‎‎How did [death] reign? “After the similitude of Adam’s transgression, who is the figure of Him that was to come.” Now this is why Adam is a type of Christ. How a type? it will be said. Why in that, as the former became to those who were sprung from him, although they had not eaten of the tree, the cause of that death which by his eating was introduced; thus also did Christ become to those sprung from Him, even though they had not wrought righteousness, the Provider of that righteousness which through His Cross He graciously bestowed on us all. For this reason, at every turn he keeps to the “one,” and is continually bringing it before us, when he says, “As by one man sin entered into the world”—and, “If through the offence of one many be dead:” and, “Not as it was by one that sinned, so is the gift;” and, “The judgment was by one to condemnation:” and again, “If by one (or, the one) man’s offence death reigned by one;” and “Therefore as by the offence of one.” And again, “As by one man’s disobedience many (or, the many) were made sinners.” And so he letteth not go of the one, that when the Jew says to thee, How came it, that by the well-doing of this one Person, Christ, the world was saved? thou mightest be able to say to him, How by the disobedience of this one person, Adam, came it to be condemned? And yet sin and grace are not equivalents, death and life are not equivalents, the Devil and God are not equivalents, but there is a boundless space between them. When then as well from the nature of the thing as from the power of Him that transacteth it, and from the very suitableness thereof (for it suiteth much better with God to save than to punish), the preëminence and victory is upon this side, what one word have you to say for unbelief, tell me? (Chrysostom, Hom. Rom. 10, NPNF1, vol. 11, pg. 402)

St. Cyril of Jerusalem--we were cast out from paradise because of the tree of food, but allowed now because of the Tree of Jesus:
‎‎And wonder not that the whole world was ransomed; for it was no mere man, but the only-begotten Son of God, who died on its behalf. Moreover one man’s sin, even Adam’s, had power to bring death to the world; but if by the trespass of the one death reigned over the world, how shall not life much rather reign by the righteousness of the One? (Rom 5:17, 18) And if because of the tree of food they were then east out of paradise, shall not believers now more easily enter into paradise because of the Tree of Jesus? If the first man formed out of the earth brought in universal death, shall not He who formed him out of the earth bring in eternal life, being Himself the Life? (Cyril of Jerusalem, Cat. Lect. 13.2, NPNF2, vol. 2, pg. 82)

St. Irenaeus on Christ's fast:
‎Fasting forty days, like Moses and Elias, He afterwards hungered, first, in order that we may perceive that He was a real and substantial man—for it belongs to a man to suffer hunger when fasting; and secondly, that His opponent might have an opportunity of attacking Him. For as at the beginning it was by means of food that [the enemy] persuaded man, although not suffering hunger, to transgress God’s commandments, so in the end he did not succeed in persuading Him that was an hungered to take that food which proceeded from God. (Irenaeus, Adv. Haer. 5.21.2, ANF, vol. 1, pg. 549)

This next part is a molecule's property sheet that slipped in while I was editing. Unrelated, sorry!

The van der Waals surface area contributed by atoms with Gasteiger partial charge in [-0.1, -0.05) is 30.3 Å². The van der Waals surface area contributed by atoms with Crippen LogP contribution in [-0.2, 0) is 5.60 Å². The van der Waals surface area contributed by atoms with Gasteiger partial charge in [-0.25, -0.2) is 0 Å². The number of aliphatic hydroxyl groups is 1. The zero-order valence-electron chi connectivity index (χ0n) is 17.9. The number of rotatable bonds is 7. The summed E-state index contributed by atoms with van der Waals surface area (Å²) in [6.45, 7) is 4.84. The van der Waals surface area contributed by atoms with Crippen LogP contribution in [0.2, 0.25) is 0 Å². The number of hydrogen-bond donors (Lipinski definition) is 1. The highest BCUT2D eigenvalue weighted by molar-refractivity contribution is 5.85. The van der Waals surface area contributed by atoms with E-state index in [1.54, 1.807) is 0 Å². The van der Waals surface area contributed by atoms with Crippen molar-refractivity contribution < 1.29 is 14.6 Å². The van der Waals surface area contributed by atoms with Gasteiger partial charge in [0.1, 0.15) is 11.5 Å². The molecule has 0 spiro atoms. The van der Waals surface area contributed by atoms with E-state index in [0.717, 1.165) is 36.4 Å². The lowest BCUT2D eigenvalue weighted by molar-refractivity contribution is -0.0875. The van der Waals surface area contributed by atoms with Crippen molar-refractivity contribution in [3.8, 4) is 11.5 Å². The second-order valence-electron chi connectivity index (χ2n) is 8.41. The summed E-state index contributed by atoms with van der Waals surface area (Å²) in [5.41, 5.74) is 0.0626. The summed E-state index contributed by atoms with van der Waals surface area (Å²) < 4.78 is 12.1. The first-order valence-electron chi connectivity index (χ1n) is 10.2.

St. Augustine--Christ taught us to overcome the tempter by despising his will:
‎‎For ye know that when the Lord Christ was tempted, the devil suggested this to Him. For He was an hungred, since this too He vouchsafed to be, since this too made part of His Humiliation. The Bread was hungry, as the Way fainted, as saving Health was wounded, as the Life died. When then He was an hungred as ye know, the tempter said to Him, “If Thou be the Son of God, command that these stones be made bread.” (Mt 6:3) And He made answer to the tempter, teaching thee to answer the tempter. For to this end does the general fight, that the soldiers may learn. What answer did He make? “Man doth not live by bread alone, but by every word of God.” (Mt 4:4) And He did not make bread of the stones, who of course could as easily have done it, as He made of water wine. For it is an exercise of the same power to make bread of stone; but He did it not, that He might despise the tempter’s will. For no otherwise is the tempter overcome, but by being despised. And when He had overcome the devil’s temptation, “Angels came and ministered to Him.” (Mt 4:11) (Augustine, Serm. 123.2, NPNF1, vol. 6, pg. 473)

St. John Chrysostom--the devil is most likely to attack us when we are alone:
‎And see whither the Spirit led Him up, when He had taken Him; not into a city and forum, but into a wilderness. That is, He being minded to attract the devil, gives him a handle not only by His hunger, but also by the place. For then most especially doth the devil assail, when he sees men left alone, and by themselves. Thus did he also set upon the woman in the beginning, having caught her alone, and found her apart from her husband. Just as when he sees us with others and banded together, he is not equally confident, and makes no attack. Wherefore we have the greatest need on this very account to be flocking together continually, that we may not be open to the devil’s attacks. (Chrysostom, Hom. Mt. 13.1, NPNF1, vol. 10, pg. 80)

St. Ambrose on the power of fasting:
‎‎Wherefore also the Lord Jesus, wishing to make us more strong against the temptations of the devil, fasted when about to contend with him, that we might know that we can in no other way overcome the enticements of evil. Further, the devil himself hurled the first dart of his temptations from the quiver of pleasure, saying: “If Thou be the Son of God, command that these stones become bread.” (Mt 4:3) After which the Lord said: “Man doth not live by bread alone, but by every word of God;” (Mt 4:4) and would not do it, although He could, in order to teach us by a salutary precept to attend rather to the pursuit of reading than to pleasure. (Ambrose, Ep. 63.15, NPNF2, vol. 10, pg. 459)